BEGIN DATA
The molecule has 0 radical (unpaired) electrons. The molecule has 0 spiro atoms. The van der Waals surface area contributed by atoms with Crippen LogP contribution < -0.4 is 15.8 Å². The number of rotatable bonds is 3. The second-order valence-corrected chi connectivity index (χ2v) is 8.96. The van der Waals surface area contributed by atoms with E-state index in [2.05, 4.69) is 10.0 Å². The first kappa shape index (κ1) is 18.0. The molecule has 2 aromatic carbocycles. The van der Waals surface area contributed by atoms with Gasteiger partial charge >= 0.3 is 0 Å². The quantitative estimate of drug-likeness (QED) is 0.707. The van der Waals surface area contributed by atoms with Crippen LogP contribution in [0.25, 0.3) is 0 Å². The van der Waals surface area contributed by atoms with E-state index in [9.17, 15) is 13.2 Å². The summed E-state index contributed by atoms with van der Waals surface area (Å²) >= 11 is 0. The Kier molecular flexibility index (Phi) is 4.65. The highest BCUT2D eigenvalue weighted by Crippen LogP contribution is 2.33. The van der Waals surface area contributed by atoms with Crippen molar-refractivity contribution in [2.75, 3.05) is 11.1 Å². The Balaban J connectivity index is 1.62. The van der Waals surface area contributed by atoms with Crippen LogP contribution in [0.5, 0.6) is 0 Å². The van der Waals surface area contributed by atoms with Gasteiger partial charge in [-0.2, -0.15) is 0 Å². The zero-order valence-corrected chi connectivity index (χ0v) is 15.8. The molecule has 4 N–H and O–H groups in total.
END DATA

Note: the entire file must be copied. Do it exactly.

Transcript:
The molecule has 0 radical (unpaired) electrons. The molecule has 0 spiro atoms. The van der Waals surface area contributed by atoms with Crippen LogP contribution < -0.4 is 15.8 Å². The number of rotatable bonds is 3. The second-order valence-corrected chi connectivity index (χ2v) is 8.96. The van der Waals surface area contributed by atoms with E-state index in [2.05, 4.69) is 10.0 Å². The first kappa shape index (κ1) is 18.0. The molecule has 2 aromatic carbocycles. The van der Waals surface area contributed by atoms with Gasteiger partial charge >= 0.3 is 0 Å². The quantitative estimate of drug-likeness (QED) is 0.707. The van der Waals surface area contributed by atoms with Crippen LogP contribution in [0.25, 0.3) is 0 Å². The van der Waals surface area contributed by atoms with E-state index in [9.17, 15) is 13.2 Å². The summed E-state index contributed by atoms with van der Waals surface area (Å²) >= 11 is 0. The Kier molecular flexibility index (Phi) is 4.65. The highest BCUT2D eigenvalue weighted by Crippen LogP contribution is 2.33. The van der Waals surface area contributed by atoms with Crippen molar-refractivity contribution in [2.75, 3.05) is 11.1 Å². The Balaban J connectivity index is 1.62. The van der Waals surface area contributed by atoms with Crippen LogP contribution in [0.5, 0.6) is 0 Å². The van der Waals surface area contributed by atoms with Gasteiger partial charge in [-0.2, -0.15) is 0 Å². The zero-order valence-corrected chi connectivity index (χ0v) is 15.8. The molecule has 4 N–H and O–H groups in total.